Roy Clark 1933-2018

Hi, everybody! Jewish Steel here. How’ve you been?

By a strange coincidence I was just watching this the other day. I was expecting some virtuoso hillbilly guitar. What I was not expecting was Steve Martinesque anti-comedy. Where there aren’t jokes necessarily, but the humor is in the stupidity, surprising turns, and flashes of insight contained in the material itself. I was kind of shocked at the sophistication of it all.


63 replies
  1. 1
    rikyrah says:

    I have found out today that mine wasn’t the only Black family that watched Hee Haw.

    RIP, Mr. Clark.

  2. 2
    Geeno says:

    Roy was a big league entertainer.
    I like your likening him to Steve Martin that’s a really good comparison.

  3. 3

    If anybody’s got a copy of Roy’s “Christmas Memories” (2000) on their playlist, listen for the saxophonist. That’s my cousin Charles.

  4. 4
    satby says:

    I never realized he was funny. That was pretty good 😉. So’s this.
    RIP Mr. Clark, at the end of a long and I hope happy, life!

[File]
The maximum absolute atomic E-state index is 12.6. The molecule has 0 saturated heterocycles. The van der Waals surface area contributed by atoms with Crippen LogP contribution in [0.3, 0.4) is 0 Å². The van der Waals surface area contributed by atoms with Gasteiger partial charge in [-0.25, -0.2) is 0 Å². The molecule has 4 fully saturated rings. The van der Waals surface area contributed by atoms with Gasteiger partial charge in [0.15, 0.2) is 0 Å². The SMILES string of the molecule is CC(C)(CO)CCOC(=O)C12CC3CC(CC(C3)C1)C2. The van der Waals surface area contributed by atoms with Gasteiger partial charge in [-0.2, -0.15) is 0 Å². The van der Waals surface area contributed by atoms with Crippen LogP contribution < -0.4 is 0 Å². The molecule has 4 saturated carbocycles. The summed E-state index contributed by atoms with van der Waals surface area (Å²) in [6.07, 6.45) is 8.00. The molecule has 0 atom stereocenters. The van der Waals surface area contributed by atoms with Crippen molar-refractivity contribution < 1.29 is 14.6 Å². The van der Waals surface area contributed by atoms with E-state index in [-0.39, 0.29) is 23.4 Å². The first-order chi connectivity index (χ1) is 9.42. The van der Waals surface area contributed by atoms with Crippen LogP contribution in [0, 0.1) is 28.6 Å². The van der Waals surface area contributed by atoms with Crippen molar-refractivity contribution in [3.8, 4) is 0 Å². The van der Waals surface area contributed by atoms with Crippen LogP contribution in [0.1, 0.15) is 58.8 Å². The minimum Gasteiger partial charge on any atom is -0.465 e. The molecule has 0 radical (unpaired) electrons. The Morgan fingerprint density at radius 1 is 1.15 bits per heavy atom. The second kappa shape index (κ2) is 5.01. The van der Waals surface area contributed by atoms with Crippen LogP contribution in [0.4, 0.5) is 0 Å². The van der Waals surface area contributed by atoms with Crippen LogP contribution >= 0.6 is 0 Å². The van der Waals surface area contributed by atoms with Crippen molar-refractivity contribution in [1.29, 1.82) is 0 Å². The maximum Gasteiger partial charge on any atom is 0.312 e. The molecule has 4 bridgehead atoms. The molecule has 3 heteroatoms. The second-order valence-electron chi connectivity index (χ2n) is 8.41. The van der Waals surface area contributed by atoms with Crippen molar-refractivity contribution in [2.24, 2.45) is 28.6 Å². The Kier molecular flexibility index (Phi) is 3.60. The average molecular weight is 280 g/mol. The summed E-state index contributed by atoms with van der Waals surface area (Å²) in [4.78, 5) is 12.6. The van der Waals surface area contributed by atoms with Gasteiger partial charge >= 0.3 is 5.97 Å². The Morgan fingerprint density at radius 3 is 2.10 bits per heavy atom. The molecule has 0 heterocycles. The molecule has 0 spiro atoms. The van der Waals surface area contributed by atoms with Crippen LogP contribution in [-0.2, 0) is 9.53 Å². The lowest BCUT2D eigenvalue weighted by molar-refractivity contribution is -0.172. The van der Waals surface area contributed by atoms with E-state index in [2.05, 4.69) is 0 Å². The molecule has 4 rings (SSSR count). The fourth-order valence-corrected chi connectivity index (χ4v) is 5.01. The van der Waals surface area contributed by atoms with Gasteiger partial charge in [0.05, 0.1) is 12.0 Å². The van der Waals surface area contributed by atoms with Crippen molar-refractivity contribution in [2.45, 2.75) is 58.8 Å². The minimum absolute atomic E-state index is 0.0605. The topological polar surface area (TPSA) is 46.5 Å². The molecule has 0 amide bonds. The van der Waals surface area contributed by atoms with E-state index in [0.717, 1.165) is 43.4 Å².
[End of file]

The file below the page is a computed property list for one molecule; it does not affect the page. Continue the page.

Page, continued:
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    raven says:

    @PaulWartenberg: Oh that is great! I he still with us?

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    unknown known says:

    So what happens at 2:10 when he takes his hand off the guitar, but the music keeps pickin’ along. He doesn’t have a loop peddle there. Was he string-syncing?

  8. 8
    dr. bloor says:

    Hee Haw was a staple in our house when I was a kid. Aside from the fact that Clark was the One With The Chops, every now and again he and Owens would mess with the fourth wall a bit–not break it down, but maybe peek over the top for a second or two.

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    raven says:

    @dr. bloor: Grampa Jones could play!

  10. 10
    trollhattan says:

    How cool is that?

    r.i.p. Roy, your skill and showmanship helped open a genre I wouldn’t have otherwise enjoyed.

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    dr. bloor says: